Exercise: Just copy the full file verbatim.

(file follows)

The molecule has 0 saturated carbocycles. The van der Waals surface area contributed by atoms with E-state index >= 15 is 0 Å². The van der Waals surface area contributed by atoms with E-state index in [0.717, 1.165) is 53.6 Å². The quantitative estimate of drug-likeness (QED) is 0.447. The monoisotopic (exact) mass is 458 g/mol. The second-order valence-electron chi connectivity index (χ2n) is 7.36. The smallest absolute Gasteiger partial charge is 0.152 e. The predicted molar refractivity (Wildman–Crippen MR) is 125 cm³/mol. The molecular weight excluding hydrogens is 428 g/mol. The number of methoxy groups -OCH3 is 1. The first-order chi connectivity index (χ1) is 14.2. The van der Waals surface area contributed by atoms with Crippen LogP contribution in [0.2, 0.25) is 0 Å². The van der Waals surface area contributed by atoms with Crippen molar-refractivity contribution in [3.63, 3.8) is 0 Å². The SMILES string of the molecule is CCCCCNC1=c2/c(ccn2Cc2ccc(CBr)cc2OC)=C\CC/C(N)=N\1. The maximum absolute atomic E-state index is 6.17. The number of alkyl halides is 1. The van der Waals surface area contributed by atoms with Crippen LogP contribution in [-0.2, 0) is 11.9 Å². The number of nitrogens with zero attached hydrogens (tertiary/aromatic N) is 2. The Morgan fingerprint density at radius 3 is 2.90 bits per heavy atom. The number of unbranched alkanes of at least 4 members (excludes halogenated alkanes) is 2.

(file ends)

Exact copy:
The molecule has 0 saturated carbocycles. The van der Waals surface area contributed by atoms with E-state index >= 15 is 0 Å². The van der Waals surface area contributed by atoms with E-state index in [0.717, 1.165) is 53.6 Å². The quantitative estimate of drug-likeness (QED) is 0.447. The monoisotopic (exact) mass is 458 g/mol. The second-order valence-electron chi connectivity index (χ2n) is 7.36. The smallest absolute Gasteiger partial charge is 0.152 e. The predicted molar refractivity (Wildman–Crippen MR) is 125 cm³/mol. The molecular weight excluding hydrogens is 428 g/mol. The number of methoxy groups -OCH3 is 1. The first-order chi connectivity index (χ1) is 14.2. The van der Waals surface area contributed by atoms with Crippen LogP contribution in [0.2, 0.25) is 0 Å². The van der Waals surface area contributed by atoms with Crippen molar-refractivity contribution in [3.63, 3.8) is 0 Å². The SMILES string of the molecule is CCCCCNC1=c2/c(ccn2Cc2ccc(CBr)cc2OC)=C\CC/C(N)=N\1. The maximum absolute atomic E-state index is 6.17. The number of alkyl halides is 1. The van der Waals surface area contributed by atoms with Crippen LogP contribution in [-0.2, 0) is 11.9 Å². The number of nitrogens with zero attached hydrogens (tertiary/aromatic N) is 2. The Morgan fingerprint density at radius 3 is 2.90 bits per heavy atom. The number of unbranched alkanes of at least 4 members (excludes halogenated alkanes) is 2.